Even though elections all have their own particular dynamics, commentators looked to the Ides of March Dutch election as an indicator of how high the nationalist and populist tide was rising in Europe.
Prime Minister Mark Rutte’s People’s Party for Freedom and Democracy (VVD) not only held power but lost fewer seats to insurgent Geert Wilders’ anti-Islam Party for Freedom (PVV) than recent polls projected. Turnout was high: 82%, compared with 75% in the last parliamentary election.
Wilders was toning down his anti-EU message going into the polling, suggesting that he read voters as hesitant to embrace radical change. Rutte appears to have cut into Wilders’ support by taking a harder line on immigration. And the dust-up with Turkey over Erdogan’s ministers seeking to campaign to Turkish expats over a Constitutional referendum also appears to have helped the establishment.
Further reports, first from Politico:
Rutte’s People’s Party for Freedom and Democracy (VVD) was projected to win 32 seats, nine fewer than at the last election in 2012. Wilders’ anti-Islam Party for Freedom (PVV) was in a race for second place with two other parties. He was predicted to end up with 19 seats, up four on last time.
The other contenders for second place, the Christian Democrats and the liberal D66 party, both made gains…
The Labor Party (PvdA), Rutte’s junior coalition partner, faced the biggest electoral loss in its history. It was forecast to win just 10 seats — down from 38 last time. The GreenLeft party posted a spectacular advance, going from four seats to 14 in the 150-member lower house of parliament.
The vote was widely seen as the first major electoral test of right-wing populism since Britain’s Brexit referendum and U.S. President Donald Trump’s election victory last year…
…[The] result prompted sighs of relief from European governments. “Large majority of Dutch voters have rejected anti European populists. That’s good news,” the German Foreign Ministry declared on Twitter. “We need you for a strong #Europe!”…
Rutte last week called upon voters to “stop the domino-effect” of populism. However, the prime minister also sounded some populist notes in his own campaign. In an advert published in Dutch newspapers, he said people should leave the Netherlands if they rejected the country’s values.
From the Wall Street Journal:
The outcome suggests that Dutch voters have elected a highly fragmented lower house of parliament, containing numerous midsize parties but no big ones. This could mean lengthy negotiations on forming a new coalition government. To stay on as premier, Mr. Rutte may have to woo at least three other parties. His last coalition partner, the Labor Party, suffered heavy losses.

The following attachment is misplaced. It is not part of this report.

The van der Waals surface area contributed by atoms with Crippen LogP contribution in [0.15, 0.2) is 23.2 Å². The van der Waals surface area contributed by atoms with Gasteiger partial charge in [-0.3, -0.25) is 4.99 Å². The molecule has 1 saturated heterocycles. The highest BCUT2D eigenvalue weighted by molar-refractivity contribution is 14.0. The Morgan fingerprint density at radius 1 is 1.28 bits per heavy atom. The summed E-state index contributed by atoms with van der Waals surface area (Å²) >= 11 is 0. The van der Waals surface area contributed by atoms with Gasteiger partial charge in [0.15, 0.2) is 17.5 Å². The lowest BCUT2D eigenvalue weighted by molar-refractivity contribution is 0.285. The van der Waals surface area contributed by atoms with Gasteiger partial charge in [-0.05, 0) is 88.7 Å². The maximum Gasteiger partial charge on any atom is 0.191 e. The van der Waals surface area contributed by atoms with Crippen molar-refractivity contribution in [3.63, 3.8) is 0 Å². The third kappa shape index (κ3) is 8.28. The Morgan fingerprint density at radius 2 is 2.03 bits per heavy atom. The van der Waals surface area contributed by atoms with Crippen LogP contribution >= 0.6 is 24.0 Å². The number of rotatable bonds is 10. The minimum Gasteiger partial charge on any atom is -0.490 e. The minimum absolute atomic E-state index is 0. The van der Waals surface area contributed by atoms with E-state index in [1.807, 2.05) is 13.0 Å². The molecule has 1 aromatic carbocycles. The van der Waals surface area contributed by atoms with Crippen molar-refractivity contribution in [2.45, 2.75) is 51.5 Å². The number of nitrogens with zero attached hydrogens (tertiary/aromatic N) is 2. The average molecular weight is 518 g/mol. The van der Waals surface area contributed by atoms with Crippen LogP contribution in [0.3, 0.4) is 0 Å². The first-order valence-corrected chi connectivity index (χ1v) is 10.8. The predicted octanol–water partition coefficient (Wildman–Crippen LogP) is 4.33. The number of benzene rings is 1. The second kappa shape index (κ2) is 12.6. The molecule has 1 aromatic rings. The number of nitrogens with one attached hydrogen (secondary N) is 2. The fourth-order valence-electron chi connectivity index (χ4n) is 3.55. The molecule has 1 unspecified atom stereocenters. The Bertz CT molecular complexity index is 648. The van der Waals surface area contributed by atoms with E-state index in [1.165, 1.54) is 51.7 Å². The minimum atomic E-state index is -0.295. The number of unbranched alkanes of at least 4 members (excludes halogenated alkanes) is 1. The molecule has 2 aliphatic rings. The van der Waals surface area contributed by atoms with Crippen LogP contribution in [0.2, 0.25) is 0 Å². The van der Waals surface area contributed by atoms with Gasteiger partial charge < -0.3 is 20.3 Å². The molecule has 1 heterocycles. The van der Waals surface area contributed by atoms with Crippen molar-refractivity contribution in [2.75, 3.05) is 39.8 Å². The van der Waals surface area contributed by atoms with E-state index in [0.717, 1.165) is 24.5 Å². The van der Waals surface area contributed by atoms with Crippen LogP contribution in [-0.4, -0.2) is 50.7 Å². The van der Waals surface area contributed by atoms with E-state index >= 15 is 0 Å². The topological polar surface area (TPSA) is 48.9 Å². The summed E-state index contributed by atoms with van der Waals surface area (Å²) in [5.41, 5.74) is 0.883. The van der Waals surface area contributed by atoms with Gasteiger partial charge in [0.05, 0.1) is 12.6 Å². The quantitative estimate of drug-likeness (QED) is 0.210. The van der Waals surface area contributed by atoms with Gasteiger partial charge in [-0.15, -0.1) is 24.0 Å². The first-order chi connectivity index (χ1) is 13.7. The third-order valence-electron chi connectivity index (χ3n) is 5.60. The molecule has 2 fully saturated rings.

The Dutch premier has portrayed the election as the quarterfinal round in Europe’s effort to stem a populist tide, with the French presidential elections in April and May the semifinal and the German parliamentary elections in September the finals. Polls in France suggest that anti-Islam right-wing politician Marine Le Pen will win next month’s first round of voting, qualifying her for a two-candidate runoff. In Germany, where the influx of more than a million refugees and migrants since 2015, has rattled the country’s political scene, the nationalist Alternative for Germany is projected to enter the national parliament for the first time.
In a sign of the Netherlands’ growing political fragmentation, several niche or single-issue parties also made gains, including the pensioners’ party 50Plus and the animal-welfare movement Party for the Animals to Denk, an upstart pro-Muslim party seeking to counter Mr. Wilders.
Any new coalition government is likely to enact stricter rules on migrants’ benefits and rights, as parties across most of the political spectrum campaigned on such promises. Although Mr. Wilders’s party made only small gains, his challenge appears to have shifted much of Dutch politics to the right.
And from the Financial Times:
The projected victory was welcomed by moderates and pro-EU politicians across Europe and has calmed their fears that the continent was poised to fall under the sway of nationalists following the UK’s Brexit vote and the election of President Donald Trump in the US…
Mr Rutte hailed the forecast result as an example of voters saying “no to the wrong sort of populism”…
While Mr Wilders’ PVV has had a comfortable lead in polls for much of the past year, voters blanched at the prospect of backing the party at the ballot box. Although 20 seats would be a small improvement on its performance in 2012, it would be fewer than it gained in 2010….
European leaders were effusive in response to an initial exit poll that gave Mr Rutte a clear lead. Paolo Gentiloni, Italian prime minister, tweeted: “No Nexit. The anti-EU right has lost the Dutch elections. Now a common commitment to change and relaunch the Union.”
I’d very much appreciate getting reader reactions, particularly those from France, as to whether and how much the establishment success in beating back Wilders is a precedent for other European elections this year. Current polls show Marine Le Pen having a seemingly insurmountable gap between her and Macron in a second-round faceoff. While the Dutch results may not hurt her, they certainly can’t help.